If $\mu(B)=0$ then $\mu_y(B_x)=0$

Let $B_x$ be the $x$-section of a $\mu_x\otimes \mu_y$-measurable set $B$, where $\mu_x\otimes \mu_y$, which I will call $\mu$, is the Lebesgue extension of the product measure $\mu_x\times \mu_y$ (both measures being $\sigma$-additive complete measures defined on $\sigma$-algebras of subsets of $X$ and $Y$, respectively), defined by $$B_x=\{y\in Y:(x,y)\in B\}$$ I read that if $\mu(B)=0$ then for almost all $x\in X$ $\mu_y(B_x)=0$ but, although it sounds very intuitive, I cannot prove it to myself. Could anybody explain this interesting fact? I $\infty$-ly thank you!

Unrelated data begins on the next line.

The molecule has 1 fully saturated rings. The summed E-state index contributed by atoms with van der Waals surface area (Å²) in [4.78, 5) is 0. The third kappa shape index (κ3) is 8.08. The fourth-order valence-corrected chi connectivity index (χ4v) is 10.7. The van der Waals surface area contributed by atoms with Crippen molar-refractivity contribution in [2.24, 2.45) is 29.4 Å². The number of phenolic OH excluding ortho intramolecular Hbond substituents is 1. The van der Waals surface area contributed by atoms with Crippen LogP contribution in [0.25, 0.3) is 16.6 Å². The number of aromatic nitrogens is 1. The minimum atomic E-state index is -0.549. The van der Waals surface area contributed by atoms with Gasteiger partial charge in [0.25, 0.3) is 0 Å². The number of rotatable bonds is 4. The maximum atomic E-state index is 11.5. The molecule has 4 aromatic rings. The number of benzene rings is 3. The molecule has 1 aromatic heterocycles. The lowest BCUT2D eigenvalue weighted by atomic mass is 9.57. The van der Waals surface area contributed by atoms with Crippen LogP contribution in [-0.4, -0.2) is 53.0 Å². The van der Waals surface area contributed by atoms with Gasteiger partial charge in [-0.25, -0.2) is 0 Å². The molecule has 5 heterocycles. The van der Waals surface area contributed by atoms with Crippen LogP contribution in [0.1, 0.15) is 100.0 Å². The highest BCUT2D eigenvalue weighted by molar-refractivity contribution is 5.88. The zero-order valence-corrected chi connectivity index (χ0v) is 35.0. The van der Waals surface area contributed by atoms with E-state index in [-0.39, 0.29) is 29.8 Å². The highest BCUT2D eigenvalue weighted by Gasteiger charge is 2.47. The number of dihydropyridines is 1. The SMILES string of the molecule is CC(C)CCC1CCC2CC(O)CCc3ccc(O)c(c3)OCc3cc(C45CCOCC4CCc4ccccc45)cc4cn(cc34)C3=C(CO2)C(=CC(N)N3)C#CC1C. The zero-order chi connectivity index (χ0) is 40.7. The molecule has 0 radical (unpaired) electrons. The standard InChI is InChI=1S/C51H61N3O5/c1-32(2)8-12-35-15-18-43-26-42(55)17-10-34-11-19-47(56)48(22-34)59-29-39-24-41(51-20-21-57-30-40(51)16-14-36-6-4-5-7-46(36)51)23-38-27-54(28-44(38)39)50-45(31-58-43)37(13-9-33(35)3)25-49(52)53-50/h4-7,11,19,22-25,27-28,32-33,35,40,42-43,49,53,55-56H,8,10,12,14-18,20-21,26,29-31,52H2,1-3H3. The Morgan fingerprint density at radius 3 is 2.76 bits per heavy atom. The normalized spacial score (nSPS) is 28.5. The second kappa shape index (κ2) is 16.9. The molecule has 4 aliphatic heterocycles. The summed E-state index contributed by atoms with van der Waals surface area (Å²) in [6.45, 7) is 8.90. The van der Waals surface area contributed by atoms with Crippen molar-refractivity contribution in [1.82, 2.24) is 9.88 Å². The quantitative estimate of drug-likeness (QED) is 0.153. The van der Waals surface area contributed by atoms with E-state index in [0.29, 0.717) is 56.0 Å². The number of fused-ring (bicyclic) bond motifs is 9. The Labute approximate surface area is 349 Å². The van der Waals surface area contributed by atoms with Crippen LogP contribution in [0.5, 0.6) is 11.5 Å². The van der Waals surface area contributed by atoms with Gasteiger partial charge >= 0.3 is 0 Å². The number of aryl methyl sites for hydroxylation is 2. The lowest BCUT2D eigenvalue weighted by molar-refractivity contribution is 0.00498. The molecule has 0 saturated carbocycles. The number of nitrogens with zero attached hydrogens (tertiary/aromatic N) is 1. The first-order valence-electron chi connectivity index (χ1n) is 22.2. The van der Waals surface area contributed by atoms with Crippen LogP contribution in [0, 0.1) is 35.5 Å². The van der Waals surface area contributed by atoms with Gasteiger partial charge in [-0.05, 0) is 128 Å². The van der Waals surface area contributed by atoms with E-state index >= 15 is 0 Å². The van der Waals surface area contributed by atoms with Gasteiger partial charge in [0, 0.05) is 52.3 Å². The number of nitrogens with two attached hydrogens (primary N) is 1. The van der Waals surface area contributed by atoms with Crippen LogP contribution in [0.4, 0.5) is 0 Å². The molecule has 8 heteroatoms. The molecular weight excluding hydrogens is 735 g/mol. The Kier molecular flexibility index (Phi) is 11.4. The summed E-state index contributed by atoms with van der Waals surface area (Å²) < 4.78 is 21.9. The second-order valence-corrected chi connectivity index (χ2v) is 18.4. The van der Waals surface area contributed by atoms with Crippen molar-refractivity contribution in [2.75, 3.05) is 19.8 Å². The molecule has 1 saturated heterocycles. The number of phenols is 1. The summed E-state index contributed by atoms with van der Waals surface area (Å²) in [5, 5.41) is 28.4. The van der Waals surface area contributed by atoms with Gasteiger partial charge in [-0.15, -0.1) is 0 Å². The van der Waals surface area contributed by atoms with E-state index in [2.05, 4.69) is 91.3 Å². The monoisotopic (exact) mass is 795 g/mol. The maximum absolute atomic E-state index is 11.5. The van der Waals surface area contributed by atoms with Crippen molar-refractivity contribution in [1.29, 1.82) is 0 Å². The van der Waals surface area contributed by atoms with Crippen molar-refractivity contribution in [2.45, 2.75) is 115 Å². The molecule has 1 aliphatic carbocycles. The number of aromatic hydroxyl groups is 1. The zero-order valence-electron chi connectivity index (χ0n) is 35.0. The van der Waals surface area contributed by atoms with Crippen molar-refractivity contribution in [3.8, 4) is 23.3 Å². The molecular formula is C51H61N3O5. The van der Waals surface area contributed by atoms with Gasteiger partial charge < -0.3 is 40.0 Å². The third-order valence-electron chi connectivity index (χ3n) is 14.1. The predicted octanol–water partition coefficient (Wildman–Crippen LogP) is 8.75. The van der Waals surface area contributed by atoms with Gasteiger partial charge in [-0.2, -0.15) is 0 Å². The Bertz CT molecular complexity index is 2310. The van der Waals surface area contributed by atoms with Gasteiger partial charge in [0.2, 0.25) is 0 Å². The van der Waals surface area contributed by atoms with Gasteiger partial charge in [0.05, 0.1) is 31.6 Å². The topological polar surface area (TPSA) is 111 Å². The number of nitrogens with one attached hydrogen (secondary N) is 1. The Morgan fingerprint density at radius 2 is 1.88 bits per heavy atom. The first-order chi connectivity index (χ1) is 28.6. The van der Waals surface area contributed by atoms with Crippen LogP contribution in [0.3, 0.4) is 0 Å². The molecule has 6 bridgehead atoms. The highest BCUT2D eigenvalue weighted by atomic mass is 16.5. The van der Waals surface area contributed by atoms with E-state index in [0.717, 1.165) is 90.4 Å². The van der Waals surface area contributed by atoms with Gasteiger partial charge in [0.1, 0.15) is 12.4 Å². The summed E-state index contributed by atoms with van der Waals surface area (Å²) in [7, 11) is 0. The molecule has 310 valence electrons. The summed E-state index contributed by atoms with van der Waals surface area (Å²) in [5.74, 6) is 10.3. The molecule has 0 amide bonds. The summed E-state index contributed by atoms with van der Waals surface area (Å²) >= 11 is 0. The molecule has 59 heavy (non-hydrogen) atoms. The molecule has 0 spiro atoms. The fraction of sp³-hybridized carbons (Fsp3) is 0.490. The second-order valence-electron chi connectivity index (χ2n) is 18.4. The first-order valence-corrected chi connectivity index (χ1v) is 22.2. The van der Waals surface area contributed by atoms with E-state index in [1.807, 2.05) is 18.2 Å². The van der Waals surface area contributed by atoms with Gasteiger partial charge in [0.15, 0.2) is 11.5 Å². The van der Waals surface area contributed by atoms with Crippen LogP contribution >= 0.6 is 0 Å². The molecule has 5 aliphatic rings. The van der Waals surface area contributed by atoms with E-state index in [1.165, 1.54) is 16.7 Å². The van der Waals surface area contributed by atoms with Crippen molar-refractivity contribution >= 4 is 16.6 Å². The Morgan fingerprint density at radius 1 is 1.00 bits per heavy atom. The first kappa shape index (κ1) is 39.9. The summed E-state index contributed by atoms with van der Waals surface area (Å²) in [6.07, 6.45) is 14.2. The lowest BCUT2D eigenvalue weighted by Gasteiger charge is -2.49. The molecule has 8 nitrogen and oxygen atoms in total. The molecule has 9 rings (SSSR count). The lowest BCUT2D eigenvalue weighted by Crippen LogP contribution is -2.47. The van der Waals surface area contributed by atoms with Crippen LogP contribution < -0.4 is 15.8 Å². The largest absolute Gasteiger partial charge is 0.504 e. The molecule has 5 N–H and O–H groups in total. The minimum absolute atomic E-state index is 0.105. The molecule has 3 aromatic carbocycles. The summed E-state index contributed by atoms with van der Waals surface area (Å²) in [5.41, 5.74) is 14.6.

Recall that $\mu(B)=\int_X\mu_Y(B_x)\mathrm d\mu_X(x)$ hence, if $\mu(B)=0$ then $\mu_Y(B_x)=0$ for $\mu_X$-almost every $x$.
To show this, consider $A_n=\{x\in X\mid n\mu_Y(B_x)\geqslant1\}$ and note that, for every $n$, $0=n\mu(B)\geqslant\int_{A_n}n\mu_Y(B_x)\mathrm d\mu_X(x)\geqslant\mu_X(A_n)$ hence $\mu_X(A_n)=0$. This implies that $\mu_X(A_0)=0$ where $A_0=\bigcup\limits_{n\geqslant1}A_n=\{x\in X\mid\mu_Y(B_x)\ne0\}$, QED.